UNC Health Care will be taking several steps, including pausing some complex pediatric heart surgeries, to “restore confidence in its pediatric heart surgery program.”

The health care system announced the initiatives on Monday, after a New York Times investigation published on May 31 detailed concern regarding the quality of care some children with serious heart issues received at the UNC Children’s Hospital.

UNC Health Care will now publicly share Society for Thoracic Surgeons’ data on patient outcomes, create an external advisory board to make recommendations for improvement, create a new pediatric heart surgery family advisory council, recruit additional physicians for the heart surgery team, invest $10 million in technology and other enhancements over a three-year period and develop a new system to “support our Hospital Quality and Safety reporting efforts.”

UNC Children’s will also “temporarily pause repairing congenital heart defects in children,” according to Monday’s release.

“While UNC Health Care and its Board of Directors have strong confidence in our extraordinary current pediatric heart surgery team, we believe it is vitally important that both current and future patients, our medical colleagues, key regulators, and the public share this confidence,” chair of the UNC Health Care Board Charlie Owen said in the release.

Owen added that the hospital would wait for the final report from the North Carolina Department of Health and Human Services and the Centers for Medicare and Medicaid Services before conducting more of these surgeries.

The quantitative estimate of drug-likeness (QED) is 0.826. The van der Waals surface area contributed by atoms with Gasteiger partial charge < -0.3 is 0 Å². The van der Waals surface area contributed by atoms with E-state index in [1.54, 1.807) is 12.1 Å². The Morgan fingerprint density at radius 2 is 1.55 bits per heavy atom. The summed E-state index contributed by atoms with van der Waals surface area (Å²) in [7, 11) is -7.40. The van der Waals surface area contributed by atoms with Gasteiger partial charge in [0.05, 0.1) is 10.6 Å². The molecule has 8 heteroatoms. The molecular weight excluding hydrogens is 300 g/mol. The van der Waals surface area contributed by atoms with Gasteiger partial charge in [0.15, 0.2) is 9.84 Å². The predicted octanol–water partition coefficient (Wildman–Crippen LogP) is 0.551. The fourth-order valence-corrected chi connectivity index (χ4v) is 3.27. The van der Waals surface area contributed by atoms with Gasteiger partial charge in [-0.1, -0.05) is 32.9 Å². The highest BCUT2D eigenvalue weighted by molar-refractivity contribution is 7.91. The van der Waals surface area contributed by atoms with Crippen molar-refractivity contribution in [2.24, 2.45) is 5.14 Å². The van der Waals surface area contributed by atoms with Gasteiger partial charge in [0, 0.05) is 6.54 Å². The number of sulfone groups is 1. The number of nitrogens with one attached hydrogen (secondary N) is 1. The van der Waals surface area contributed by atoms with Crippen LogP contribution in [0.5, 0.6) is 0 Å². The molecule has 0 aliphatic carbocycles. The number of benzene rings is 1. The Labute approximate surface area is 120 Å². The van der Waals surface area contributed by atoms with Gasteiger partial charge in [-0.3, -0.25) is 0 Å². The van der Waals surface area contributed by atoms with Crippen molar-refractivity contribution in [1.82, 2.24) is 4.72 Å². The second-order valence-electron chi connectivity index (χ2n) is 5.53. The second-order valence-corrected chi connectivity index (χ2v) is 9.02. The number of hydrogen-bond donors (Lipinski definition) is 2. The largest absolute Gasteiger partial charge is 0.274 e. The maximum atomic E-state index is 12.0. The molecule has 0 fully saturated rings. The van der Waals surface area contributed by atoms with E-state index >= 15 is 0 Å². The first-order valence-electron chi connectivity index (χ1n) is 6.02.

“We will resume performance of these surgeries only after both regulators and the esteemed physicians on the Advisory Board agree it is appropriate,” UNC Health Care CEO Dr. Wesley Burks said.

UNC Hospitals will also be making more data publicly available. Officials said the health care system has shared mortality data from the pediatric heart surgery program with STS since 2005.

“UNC previously used its STS data for internal peer review and performance improvement efforts,” according to the release. But that data will now be publicly available. A current STS analysis is available on the UNC Children’s website.

The release goes on to say that it “is extremely difficult to evaluate a surgical program’s success based solely upon data that is risk-adjusted by the STS, we are releasing past data to help restore public confidence in the program, and will continue to do so in the future.”

UNC Health Care officials acknowledge that “there were past periods, in which for the most complex cases, survival rates were lower than the national average.” The release adds, “while survival rates for less complex cases were higher than the national average.”

The health care system attributes “personnel changes and other improvements” for “very strong” data from the past year.

Burks said these steps will help further UNC Health Care’s mission to serve North Carolinians.

“Our pediatric heart program cares for very sick children with incredibly complex medical problems, and our clinical team works tirelessly to help those patients return to normal, healthy and productive lives. We grieve with families anytime there is a negative outcome, and we constantly push to learn from those tragic instances.

“I want to acknowledge in the sincerest way possible, that for our team and me personally, the death of any child is one too many,” Burks continued. “These steps are part of a comprehensive effort to ensure UNC Health Care’s mission to serve all North Carolinians with the highest quality care is.”